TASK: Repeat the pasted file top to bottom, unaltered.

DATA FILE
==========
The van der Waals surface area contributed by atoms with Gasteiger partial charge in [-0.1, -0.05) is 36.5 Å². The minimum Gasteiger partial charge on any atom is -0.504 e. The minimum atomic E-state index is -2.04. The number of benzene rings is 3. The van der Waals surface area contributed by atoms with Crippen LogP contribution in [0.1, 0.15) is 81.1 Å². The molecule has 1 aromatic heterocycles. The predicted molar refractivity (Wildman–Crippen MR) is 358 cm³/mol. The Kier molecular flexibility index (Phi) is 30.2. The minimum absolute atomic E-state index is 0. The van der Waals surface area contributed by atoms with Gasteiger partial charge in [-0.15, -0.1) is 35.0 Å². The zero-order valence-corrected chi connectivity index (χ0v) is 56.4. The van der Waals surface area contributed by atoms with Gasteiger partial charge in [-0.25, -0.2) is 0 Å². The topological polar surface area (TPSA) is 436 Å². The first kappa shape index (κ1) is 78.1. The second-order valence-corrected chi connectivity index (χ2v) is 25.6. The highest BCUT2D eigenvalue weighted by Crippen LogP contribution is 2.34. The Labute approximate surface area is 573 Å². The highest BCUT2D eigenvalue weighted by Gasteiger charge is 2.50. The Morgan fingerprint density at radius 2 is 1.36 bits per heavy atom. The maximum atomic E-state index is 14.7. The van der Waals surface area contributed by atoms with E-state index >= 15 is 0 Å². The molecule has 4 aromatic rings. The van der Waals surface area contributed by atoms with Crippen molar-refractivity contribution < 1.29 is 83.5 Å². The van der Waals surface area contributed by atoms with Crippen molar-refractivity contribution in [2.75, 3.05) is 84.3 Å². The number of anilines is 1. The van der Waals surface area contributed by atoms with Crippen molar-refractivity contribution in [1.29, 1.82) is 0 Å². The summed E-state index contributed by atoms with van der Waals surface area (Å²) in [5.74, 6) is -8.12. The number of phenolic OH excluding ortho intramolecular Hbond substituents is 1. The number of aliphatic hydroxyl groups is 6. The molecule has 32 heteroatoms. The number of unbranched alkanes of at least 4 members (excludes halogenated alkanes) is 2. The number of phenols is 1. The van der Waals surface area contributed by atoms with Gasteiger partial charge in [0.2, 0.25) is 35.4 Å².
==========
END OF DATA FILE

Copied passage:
The van der Waals surface area contributed by atoms with Gasteiger partial charge in [-0.1, -0.05) is 36.5 Å². The minimum Gasteiger partial charge on any atom is -0.504 e. The minimum atomic E-state index is -2.04. The number of benzene rings is 3. The van der Waals surface area contributed by atoms with Crippen LogP contribution in [0.1, 0.15) is 81.1 Å². The molecule has 1 aromatic heterocycles. The predicted molar refractivity (Wildman–Crippen MR) is 358 cm³/mol. The Kier molecular flexibility index (Phi) is 30.2. The minimum absolute atomic E-state index is 0. The van der Waals surface area contributed by atoms with Gasteiger partial charge in [-0.15, -0.1) is 35.0 Å². The zero-order valence-corrected chi connectivity index (χ0v) is 56.4. The van der Waals surface area contributed by atoms with Gasteiger partial charge in [-0.25, -0.2) is 0 Å². The topological polar surface area (TPSA) is 436 Å². The first kappa shape index (κ1) is 78.1. The second-order valence-corrected chi connectivity index (χ2v) is 25.6. The highest BCUT2D eigenvalue weighted by Crippen LogP contribution is 2.34. The Labute approximate surface area is 573 Å². The highest BCUT2D eigenvalue weighted by Gasteiger charge is 2.50. The Morgan fingerprint density at radius 2 is 1.36 bits per heavy atom. The maximum atomic E-state index is 14.7. The van der Waals surface area contributed by atoms with E-state index >= 15 is 0 Å². The molecule has 4 aromatic rings. The van der Waals surface area contributed by atoms with Crippen molar-refractivity contribution < 1.29 is 83.5 Å². The van der Waals surface area contributed by atoms with Crippen molar-refractivity contribution in [2.75, 3.05) is 84.3 Å². The number of anilines is 1. The van der Waals surface area contributed by atoms with Crippen molar-refractivity contribution in [1.29, 1.82) is 0 Å². The summed E-state index contributed by atoms with van der Waals surface area (Å²) in [5.74, 6) is -8.12. The number of phenolic OH excluding ortho intramolecular Hbond substituents is 1. The number of aliphatic hydroxyl groups is 6. The molecule has 32 heteroatoms. The number of unbranched alkanes of at least 4 members (excludes halogenated alkanes) is 2. The number of phenols is 1. The van der Waals surface area contributed by atoms with Gasteiger partial charge in [0.2, 0.25) is 35.4 Å².